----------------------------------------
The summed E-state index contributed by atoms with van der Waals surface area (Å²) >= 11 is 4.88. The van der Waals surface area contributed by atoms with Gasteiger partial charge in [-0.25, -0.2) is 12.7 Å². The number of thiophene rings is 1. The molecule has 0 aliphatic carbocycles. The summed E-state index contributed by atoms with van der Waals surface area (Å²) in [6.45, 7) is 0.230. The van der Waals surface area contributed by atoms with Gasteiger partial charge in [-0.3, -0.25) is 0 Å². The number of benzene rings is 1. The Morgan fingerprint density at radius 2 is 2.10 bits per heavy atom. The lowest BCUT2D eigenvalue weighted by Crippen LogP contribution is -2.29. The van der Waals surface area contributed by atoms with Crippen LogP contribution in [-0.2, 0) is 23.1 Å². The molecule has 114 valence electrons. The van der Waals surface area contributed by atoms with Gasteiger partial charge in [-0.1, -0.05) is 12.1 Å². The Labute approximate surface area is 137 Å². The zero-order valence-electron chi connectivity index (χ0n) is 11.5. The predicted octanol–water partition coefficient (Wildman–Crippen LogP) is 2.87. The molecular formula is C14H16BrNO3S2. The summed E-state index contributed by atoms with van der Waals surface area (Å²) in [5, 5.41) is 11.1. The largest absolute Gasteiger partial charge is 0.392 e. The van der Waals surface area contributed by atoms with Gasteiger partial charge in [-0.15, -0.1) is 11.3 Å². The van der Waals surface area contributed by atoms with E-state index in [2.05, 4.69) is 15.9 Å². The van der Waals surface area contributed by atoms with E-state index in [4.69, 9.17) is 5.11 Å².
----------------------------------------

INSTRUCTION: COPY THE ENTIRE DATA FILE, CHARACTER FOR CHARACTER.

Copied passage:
The summed E-state index contributed by atoms with van der Waals surface area (Å²) >= 11 is 4.88. The van der Waals surface area contributed by atoms with Gasteiger partial charge in [-0.25, -0.2) is 12.7 Å². The number of thiophene rings is 1. The molecule has 0 aliphatic carbocycles. The summed E-state index contributed by atoms with van der Waals surface area (Å²) in [6.45, 7) is 0.230. The van der Waals surface area contributed by atoms with Gasteiger partial charge in [-0.3, -0.25) is 0 Å². The number of benzene rings is 1. The Morgan fingerprint density at radius 2 is 2.10 bits per heavy atom. The lowest BCUT2D eigenvalue weighted by Crippen LogP contribution is -2.29. The van der Waals surface area contributed by atoms with Crippen LogP contribution in [-0.2, 0) is 23.1 Å². The molecule has 114 valence electrons. The van der Waals surface area contributed by atoms with Gasteiger partial charge in [-0.1, -0.05) is 12.1 Å². The Labute approximate surface area is 137 Å². The zero-order valence-electron chi connectivity index (χ0n) is 11.5. The predicted octanol–water partition coefficient (Wildman–Crippen LogP) is 2.87. The molecular formula is C14H16BrNO3S2. The summed E-state index contributed by atoms with van der Waals surface area (Å²) in [5, 5.41) is 11.1. The largest absolute Gasteiger partial charge is 0.392 e. The van der Waals surface area contributed by atoms with Gasteiger partial charge in [-0.15, -0.1) is 11.3 Å². The van der Waals surface area contributed by atoms with E-state index in [2.05, 4.69) is 15.9 Å². The van der Waals surface area contributed by atoms with E-state index in [4.69, 9.17) is 5.11 Å².